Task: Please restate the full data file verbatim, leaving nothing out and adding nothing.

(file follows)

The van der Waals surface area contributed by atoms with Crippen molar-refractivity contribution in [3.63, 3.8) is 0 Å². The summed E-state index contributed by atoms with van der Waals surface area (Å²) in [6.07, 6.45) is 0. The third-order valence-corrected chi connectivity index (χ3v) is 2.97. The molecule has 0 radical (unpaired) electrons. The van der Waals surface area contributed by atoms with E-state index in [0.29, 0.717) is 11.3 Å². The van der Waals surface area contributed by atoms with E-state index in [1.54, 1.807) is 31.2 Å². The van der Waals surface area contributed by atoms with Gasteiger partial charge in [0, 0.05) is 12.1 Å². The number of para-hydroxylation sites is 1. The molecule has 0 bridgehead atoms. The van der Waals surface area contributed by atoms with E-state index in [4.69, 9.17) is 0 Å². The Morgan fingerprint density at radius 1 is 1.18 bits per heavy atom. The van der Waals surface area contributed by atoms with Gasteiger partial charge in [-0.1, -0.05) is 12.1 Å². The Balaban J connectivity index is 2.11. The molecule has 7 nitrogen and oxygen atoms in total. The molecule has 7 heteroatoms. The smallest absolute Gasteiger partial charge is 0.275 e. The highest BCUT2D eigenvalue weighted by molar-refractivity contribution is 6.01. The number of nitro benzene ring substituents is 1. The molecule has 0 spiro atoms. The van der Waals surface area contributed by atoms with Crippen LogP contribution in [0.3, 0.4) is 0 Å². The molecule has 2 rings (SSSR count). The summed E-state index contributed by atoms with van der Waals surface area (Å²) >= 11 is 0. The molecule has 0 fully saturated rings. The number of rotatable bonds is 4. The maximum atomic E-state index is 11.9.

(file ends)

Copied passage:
The van der Waals surface area contributed by atoms with Crippen molar-refractivity contribution in [3.63, 3.8) is 0 Å². The summed E-state index contributed by atoms with van der Waals surface area (Å²) in [6.07, 6.45) is 0. The third-order valence-corrected chi connectivity index (χ3v) is 2.97. The molecule has 0 radical (unpaired) electrons. The van der Waals surface area contributed by atoms with E-state index in [0.29, 0.717) is 11.3 Å². The van der Waals surface area contributed by atoms with E-state index in [1.54, 1.807) is 31.2 Å². The van der Waals surface area contributed by atoms with Gasteiger partial charge in [0, 0.05) is 12.1 Å². The number of para-hydroxylation sites is 1. The molecule has 0 bridgehead atoms. The van der Waals surface area contributed by atoms with E-state index in [4.69, 9.17) is 0 Å². The Morgan fingerprint density at radius 1 is 1.18 bits per heavy atom. The van der Waals surface area contributed by atoms with Gasteiger partial charge in [-0.1, -0.05) is 12.1 Å². The Balaban J connectivity index is 2.11. The molecule has 7 nitrogen and oxygen atoms in total. The molecule has 7 heteroatoms. The smallest absolute Gasteiger partial charge is 0.275 e. The highest BCUT2D eigenvalue weighted by molar-refractivity contribution is 6.01. The number of nitro benzene ring substituents is 1. The molecule has 0 spiro atoms. The van der Waals surface area contributed by atoms with Crippen LogP contribution in [0.3, 0.4) is 0 Å². The molecule has 2 rings (SSSR count). The summed E-state index contributed by atoms with van der Waals surface area (Å²) >= 11 is 0. The molecule has 0 fully saturated rings. The number of rotatable bonds is 4. The maximum atomic E-state index is 11.9.